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Monday, September 1, 2008

Laying on of Hands

Just before the ordination: The soon-to-be deacon with three rookie priests.

One of the most powerful moments of my ordination--and surely any priestly ordination--was the "laying on of hands," that moment when each of the concelebrating priests, after the bishop, places their hands on the heads of those being ordained. I've always thought it a powerful symbol since it connects us physically and spiritually with the Apostles, who laid hands on their successors who, in turn, did the same. One gets a sense of being something larger as well as knowing the support of one's brother priests, many of who have been friends, mentors and models of priesthood.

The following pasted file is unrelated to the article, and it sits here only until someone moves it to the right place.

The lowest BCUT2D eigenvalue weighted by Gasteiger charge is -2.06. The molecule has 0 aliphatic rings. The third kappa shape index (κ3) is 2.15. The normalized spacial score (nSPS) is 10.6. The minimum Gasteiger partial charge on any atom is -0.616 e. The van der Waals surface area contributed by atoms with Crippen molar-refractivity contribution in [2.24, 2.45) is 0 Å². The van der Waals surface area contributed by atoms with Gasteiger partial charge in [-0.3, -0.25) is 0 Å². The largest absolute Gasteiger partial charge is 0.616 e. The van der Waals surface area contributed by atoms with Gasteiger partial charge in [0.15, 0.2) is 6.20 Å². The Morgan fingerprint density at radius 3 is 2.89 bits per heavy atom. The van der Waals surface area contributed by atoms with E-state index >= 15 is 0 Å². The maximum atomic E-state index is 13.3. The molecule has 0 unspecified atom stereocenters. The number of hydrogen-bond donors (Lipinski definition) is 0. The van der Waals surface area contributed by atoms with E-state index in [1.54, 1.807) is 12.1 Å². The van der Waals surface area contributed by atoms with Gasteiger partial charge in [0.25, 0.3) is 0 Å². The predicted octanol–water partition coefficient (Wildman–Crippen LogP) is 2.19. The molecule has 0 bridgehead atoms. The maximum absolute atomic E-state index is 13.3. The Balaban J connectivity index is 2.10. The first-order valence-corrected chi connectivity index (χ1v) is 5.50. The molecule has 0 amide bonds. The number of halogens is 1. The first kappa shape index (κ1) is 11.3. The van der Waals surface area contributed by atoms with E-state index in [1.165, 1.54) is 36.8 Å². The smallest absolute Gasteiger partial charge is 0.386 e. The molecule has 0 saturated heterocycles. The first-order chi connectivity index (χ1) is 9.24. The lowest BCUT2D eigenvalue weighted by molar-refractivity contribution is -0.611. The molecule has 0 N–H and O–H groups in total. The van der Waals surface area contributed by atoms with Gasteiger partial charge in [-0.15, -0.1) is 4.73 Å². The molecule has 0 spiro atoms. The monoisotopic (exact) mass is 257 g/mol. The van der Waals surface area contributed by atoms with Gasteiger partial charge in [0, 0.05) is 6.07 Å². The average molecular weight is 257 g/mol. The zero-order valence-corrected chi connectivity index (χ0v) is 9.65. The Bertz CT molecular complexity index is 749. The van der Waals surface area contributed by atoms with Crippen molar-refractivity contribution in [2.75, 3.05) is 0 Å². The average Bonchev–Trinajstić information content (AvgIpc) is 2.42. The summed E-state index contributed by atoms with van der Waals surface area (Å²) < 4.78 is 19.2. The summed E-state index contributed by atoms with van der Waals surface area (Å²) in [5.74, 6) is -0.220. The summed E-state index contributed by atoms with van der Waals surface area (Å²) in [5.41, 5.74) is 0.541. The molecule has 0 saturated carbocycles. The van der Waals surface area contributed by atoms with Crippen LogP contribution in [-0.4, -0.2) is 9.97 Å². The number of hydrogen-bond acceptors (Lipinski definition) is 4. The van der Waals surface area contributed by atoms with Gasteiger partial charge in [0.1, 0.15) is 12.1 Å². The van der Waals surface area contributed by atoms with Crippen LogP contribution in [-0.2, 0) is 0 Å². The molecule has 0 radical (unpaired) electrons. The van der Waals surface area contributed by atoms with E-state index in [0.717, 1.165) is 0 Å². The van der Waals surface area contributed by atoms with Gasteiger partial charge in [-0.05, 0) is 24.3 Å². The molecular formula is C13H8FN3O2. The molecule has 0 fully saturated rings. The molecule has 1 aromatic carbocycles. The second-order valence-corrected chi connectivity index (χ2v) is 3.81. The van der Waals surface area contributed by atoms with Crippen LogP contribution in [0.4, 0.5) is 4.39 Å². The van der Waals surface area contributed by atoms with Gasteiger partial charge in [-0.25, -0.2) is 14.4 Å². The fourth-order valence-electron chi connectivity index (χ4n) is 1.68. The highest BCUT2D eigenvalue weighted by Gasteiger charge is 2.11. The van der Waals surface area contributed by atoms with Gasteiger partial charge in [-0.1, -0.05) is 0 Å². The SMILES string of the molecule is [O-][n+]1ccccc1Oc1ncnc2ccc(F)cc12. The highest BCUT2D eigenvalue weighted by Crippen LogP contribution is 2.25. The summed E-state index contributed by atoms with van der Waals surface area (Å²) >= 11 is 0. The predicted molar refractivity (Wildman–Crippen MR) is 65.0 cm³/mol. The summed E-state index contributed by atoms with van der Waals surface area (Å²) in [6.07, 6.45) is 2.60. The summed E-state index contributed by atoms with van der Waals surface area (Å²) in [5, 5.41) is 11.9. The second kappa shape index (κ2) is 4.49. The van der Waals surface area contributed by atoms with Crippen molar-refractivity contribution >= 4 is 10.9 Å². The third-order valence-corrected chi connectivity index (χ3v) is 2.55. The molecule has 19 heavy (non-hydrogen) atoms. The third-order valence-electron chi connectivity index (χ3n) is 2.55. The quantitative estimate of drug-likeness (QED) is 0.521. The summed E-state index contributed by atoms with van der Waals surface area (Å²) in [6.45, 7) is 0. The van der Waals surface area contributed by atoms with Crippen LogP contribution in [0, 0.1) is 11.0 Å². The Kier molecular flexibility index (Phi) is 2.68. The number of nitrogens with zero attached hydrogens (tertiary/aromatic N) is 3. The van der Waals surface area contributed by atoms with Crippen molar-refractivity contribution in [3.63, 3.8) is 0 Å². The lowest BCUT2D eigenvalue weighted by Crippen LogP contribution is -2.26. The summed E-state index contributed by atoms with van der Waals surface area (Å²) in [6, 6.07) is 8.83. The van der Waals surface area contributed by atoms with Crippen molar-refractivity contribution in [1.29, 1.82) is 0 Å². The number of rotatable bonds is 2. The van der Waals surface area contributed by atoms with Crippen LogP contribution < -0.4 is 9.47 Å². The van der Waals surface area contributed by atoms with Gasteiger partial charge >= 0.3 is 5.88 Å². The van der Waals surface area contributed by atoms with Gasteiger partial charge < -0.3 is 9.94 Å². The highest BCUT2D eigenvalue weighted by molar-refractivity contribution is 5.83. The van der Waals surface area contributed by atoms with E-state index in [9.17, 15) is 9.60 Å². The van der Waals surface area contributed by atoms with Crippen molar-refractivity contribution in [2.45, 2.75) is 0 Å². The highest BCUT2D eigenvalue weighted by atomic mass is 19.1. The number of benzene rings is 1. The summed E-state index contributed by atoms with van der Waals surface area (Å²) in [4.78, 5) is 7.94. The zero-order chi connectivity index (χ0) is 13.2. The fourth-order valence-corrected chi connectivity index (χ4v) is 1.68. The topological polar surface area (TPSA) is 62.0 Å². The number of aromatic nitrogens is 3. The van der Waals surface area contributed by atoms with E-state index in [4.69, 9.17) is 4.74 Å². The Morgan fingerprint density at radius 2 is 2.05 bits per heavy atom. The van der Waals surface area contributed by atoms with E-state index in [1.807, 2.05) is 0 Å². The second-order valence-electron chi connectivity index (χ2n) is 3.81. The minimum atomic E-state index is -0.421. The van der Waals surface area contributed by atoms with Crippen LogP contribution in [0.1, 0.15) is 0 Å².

This weekend I learned that it is equally powerful to stand on the other side. Three of us from my community who were ordained this summer traveled up to Montreal for the diaconate ordination of one of our community members here in Boston. He was ordained at the same time as two new priests from his province (French Canada). So, I had the opportunity for the first time to lay hands on some new priests, just 10 weeks after my own ordination. And it was just as powerful from the other side. Indeed, since the entire liturgy was in French, and my French is pretty rusty, such symbolic actions and gestures took on added significance. There was no need to translate. The three of us also had the privilege of concelebrating the first mass the next day, at which our new deacon assisted.

It was a grace-filled weekend during which we got to meet several of our French Canadian Jesuit brothers for the first time. They couldn't have been more friendly and hospitable!

What a humbling privilege to find myself part of this "chain" of grace.